I thought in July that we were entering the “Let Trump Be Trump” phase of the administration.  I thought as far back as February that the triangulating Bill Clinton was one example of how a heterodox Trump presidency might function.

In short, if Ben is correct it would confirm many of my priors.  But one function of this sideblog is for me to challenge my priors.  And in this instance, there are a number of reasons to question whether those priors ultimately back Ben’s thesis.

First, the “pivot” theory would seem to assume that Trump’s move on the debt ceiling is part of some actual strategy.  But Trump is an improviser, with very little sense of strategy.

The main reason to think Trump’s chumminess with the Dems might be more than a one-off is not that Trump is executing some pivot (see, e.g., Trump’s many failed pivots to being presidential).  Rather, the reason to potentially take it seriously would be that Trump is not pivoting so much as reverting to type.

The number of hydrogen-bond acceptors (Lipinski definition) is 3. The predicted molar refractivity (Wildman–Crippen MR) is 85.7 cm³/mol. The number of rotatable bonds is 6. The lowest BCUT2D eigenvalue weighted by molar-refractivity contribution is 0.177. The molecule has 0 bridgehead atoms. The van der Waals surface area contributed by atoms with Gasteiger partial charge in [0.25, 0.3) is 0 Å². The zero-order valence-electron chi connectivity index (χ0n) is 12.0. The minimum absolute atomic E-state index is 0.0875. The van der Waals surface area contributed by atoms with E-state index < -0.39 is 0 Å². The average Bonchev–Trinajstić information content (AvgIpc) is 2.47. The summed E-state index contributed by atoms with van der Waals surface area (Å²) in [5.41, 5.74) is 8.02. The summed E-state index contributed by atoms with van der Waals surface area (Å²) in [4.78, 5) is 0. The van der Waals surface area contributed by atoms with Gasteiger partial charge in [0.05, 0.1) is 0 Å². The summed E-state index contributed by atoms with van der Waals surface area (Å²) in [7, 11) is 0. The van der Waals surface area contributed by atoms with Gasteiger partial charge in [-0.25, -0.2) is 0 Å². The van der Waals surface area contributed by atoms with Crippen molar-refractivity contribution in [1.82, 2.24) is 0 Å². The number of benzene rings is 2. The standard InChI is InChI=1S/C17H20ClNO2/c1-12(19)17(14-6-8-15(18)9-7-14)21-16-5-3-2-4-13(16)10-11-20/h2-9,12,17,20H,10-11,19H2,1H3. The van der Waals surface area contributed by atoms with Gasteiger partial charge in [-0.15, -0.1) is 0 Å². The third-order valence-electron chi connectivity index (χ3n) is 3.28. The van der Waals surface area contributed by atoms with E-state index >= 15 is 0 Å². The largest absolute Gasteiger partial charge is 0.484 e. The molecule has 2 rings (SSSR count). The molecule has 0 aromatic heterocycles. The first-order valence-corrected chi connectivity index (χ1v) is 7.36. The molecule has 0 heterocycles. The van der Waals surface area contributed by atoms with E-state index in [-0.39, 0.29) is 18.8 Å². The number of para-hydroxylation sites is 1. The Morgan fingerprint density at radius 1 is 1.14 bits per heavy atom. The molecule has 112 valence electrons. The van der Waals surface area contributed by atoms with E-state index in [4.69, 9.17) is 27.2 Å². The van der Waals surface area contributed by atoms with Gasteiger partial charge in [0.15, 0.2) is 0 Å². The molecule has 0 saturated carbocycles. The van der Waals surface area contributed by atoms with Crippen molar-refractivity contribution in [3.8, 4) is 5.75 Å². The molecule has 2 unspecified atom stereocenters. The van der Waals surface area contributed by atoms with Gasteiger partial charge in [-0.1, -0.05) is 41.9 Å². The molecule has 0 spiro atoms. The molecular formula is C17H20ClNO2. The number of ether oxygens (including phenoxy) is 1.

And reverting to type was the approach I thought Trump was attempting with hiring Anthony Scaramucci as White House Comms Director.  That the Mooch never officially served in that capacity illustrates the potential difficulties of executing on a “strategy” of Letting Trump Be Trump.

Second, the theory overlooks the fact that the GOP leadership was blindsided by Trump’s move.  Going forward, Trump loses the element of surprise in similar situations.  Implicit in Ben’s argument is that leadership will accept what Trump dishes out.  In fairness, history would suggest this is likely.

But Ben’s further claim that Trump wins a popularity contest against the GOP Congress and its leaders (a theme Ben to which returns this morning )strikes me as possibly missing the point.  Within Congress, it may be true that the GOP caucuses are less high on Sen. Maj. Ldr. Mitch McConnell and House Speaker Paul Ryan than they have been in years.  OTOH, it may also be true that Trump’s problem is broader than with leadership.